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Symptoms, Illness Perceptions, Self-Efficacy and Health-Related Quality of Life Following Colorectal Cancer Treatment
University West, Department of Health Sciences, Section for nursing - graduate level.ORCID iD: 0000-0002-2037-2114
Malmö University, Department of Care Science, Faculty of Health and Society, Malmö, Sweden.
University West, Department of Social and Behavioural Studies, Division of Psychology, Pedagogy and Sociology.ORCID iD: 0000-0002-1673-6288
University West, Department of Health Sciences, Section for nursing - graduate level.ORCID iD: 0000-0002-7182-511X
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2018 (English)In: Open Journal of Nursing, ISSN 2162-5336, E-ISSN 2162-5344, Vol. 8, no 9, p. 591-604Article in journal (Refereed) Published
Abstract [en]

Introduction: Lower health-related quality of life (HRQoL) is associated with fatigue, poor mental and poor gastrointestinal health during the first three months after colorectal cancer (CRC) treatment. Research indicates that maintaining usual activities has a positive impact on HRQoL after treatment for CRC. Illness perceptions have been associated with HRQoL in other cancer diseases, and self-efficacy has been associated with HRQoL in gastrointestinal cancer survivors. Our knowledge about illness perceptions and self-efficacy in relation to maintaining everyday activities and HRQoL following CRC treatment is incomplete. Aim: To explore associations between HRQoL, fatigue, mental health, gastrointestinal health, illness perceptions and self-efficacy in relation to maintaining everyday activities, three months after surgical CRC treatment. A further aim was to test the Maintain Function Scale in a CRC population. Method: The study was cross-sectional. Forty-six persons participated. Data were collected using questionnaires. Descriptive and analytical statistics were used. Results: Persons who were more fatigued, depressed, worried, and had more diarrhea were more likely to report lower HRQoL. Increased fatigue and diarrhea were associated with decreased HRQoL. Concerning illness perceptions, persons who reported negative emotions and negative consequences of CRC were more likely to report lower HRQoL. Persons scoring higher on self-efficacy were more likely to report higher HRQoL. Increased self-efficacy was associated with increased HRQoL. The Maintain Function Scale was suitable for assessing self-efficacy in relation to maintaining everyday activities. Conclusions: Nursing support to improve self-efficacy and illness perceptions and to minimize symptoms during recovery should have a favorable impact on HRQoL.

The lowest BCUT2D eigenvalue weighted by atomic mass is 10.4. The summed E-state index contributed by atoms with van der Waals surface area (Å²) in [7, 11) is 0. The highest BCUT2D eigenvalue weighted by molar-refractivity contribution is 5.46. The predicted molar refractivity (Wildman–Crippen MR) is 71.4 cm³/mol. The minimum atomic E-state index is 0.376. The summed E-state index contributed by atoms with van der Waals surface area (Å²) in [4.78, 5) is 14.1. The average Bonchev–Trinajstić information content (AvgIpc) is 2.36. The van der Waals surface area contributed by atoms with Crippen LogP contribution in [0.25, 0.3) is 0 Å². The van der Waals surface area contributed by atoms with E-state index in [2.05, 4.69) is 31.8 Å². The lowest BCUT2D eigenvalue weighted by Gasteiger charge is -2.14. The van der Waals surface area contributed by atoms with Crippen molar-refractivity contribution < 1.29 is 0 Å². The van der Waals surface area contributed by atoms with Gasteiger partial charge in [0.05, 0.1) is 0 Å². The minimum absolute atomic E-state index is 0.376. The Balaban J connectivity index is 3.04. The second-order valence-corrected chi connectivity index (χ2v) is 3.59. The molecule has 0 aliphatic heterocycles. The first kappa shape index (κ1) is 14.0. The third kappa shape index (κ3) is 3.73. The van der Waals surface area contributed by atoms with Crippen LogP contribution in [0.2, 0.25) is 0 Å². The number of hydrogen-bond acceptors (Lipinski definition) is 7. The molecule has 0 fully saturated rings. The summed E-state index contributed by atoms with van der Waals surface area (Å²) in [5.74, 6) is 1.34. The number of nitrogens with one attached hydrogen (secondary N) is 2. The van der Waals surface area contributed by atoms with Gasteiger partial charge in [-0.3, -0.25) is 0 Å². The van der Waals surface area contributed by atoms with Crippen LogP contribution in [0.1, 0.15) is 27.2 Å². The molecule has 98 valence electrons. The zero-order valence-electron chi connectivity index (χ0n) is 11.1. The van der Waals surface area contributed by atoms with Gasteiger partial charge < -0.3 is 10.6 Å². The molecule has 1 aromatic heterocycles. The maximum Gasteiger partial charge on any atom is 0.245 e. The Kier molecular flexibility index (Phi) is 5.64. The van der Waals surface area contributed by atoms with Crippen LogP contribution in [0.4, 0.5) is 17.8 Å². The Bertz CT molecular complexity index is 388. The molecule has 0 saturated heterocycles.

Place, publisher, year, edition, pages
2018. Vol. 8, no 9, p. 591-604
Keywords [en]
Colorectal Cancer, Health-Related Quality of Life, Illness Perceptions, Recovery, Self-Efficacy
National Category
Nursing
Research subject
NURSING AND PUBLIC HEALTH SCIENCE, Nursing science
Identifiers
URN: urn:nbn:se:hv:diva-12949DOI: 10.4236/ojn.2018.89044OAI: oai:DiVA.org:hv-12949DiVA, id: diva2:1251661
Available from: 2018-09-27 Created: 2018-09-27 Last updated: 2019-05-24Bibliographically approved

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Johansson, Ann-CarolineGrankvist, GunneBerndtsson, InaBrink, Eva

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Section for nursing - graduate levelDivision of Psychology, Pedagogy and Sociology
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